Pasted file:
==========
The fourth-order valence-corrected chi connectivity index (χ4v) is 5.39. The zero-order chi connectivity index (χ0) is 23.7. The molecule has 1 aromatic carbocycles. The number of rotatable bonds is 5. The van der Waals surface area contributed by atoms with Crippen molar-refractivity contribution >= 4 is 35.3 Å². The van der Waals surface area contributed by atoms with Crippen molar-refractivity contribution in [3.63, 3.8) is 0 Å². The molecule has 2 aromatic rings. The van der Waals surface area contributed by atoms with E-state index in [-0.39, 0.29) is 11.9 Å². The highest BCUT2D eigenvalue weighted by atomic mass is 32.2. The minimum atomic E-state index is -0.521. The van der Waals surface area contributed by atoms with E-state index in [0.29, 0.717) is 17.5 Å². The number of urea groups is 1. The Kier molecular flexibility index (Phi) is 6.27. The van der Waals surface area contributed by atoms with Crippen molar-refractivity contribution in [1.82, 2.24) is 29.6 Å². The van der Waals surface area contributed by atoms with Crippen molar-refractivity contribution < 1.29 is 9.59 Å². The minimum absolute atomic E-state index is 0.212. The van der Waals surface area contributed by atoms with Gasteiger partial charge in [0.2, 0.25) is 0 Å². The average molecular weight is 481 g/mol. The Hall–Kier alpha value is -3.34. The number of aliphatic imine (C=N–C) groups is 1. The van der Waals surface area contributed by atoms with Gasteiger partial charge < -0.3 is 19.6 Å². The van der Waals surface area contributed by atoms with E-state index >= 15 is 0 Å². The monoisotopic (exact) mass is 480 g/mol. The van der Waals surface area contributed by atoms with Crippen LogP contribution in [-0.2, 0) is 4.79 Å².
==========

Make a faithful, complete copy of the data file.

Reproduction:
The fourth-order valence-corrected chi connectivity index (χ4v) is 5.39. The zero-order chi connectivity index (χ0) is 23.7. The molecule has 1 aromatic carbocycles. The number of rotatable bonds is 5. The van der Waals surface area contributed by atoms with Crippen molar-refractivity contribution >= 4 is 35.3 Å². The van der Waals surface area contributed by atoms with Crippen molar-refractivity contribution in [3.63, 3.8) is 0 Å². The molecule has 2 aromatic rings. The van der Waals surface area contributed by atoms with E-state index in [-0.39, 0.29) is 11.9 Å². The highest BCUT2D eigenvalue weighted by atomic mass is 32.2. The minimum atomic E-state index is -0.521. The van der Waals surface area contributed by atoms with E-state index in [0.29, 0.717) is 17.5 Å². The number of urea groups is 1. The Kier molecular flexibility index (Phi) is 6.27. The van der Waals surface area contributed by atoms with Crippen molar-refractivity contribution in [1.82, 2.24) is 29.6 Å². The van der Waals surface area contributed by atoms with Crippen molar-refractivity contribution < 1.29 is 9.59 Å². The minimum absolute atomic E-state index is 0.212. The van der Waals surface area contributed by atoms with Gasteiger partial charge in [0.2, 0.25) is 0 Å². The average molecular weight is 481 g/mol. The Hall–Kier alpha value is -3.34. The number of aliphatic imine (C=N–C) groups is 1. The van der Waals surface area contributed by atoms with Gasteiger partial charge < -0.3 is 19.6 Å². The van der Waals surface area contributed by atoms with E-state index >= 15 is 0 Å². The monoisotopic (exact) mass is 480 g/mol. The van der Waals surface area contributed by atoms with Crippen LogP contribution in [-0.2, 0) is 4.79 Å².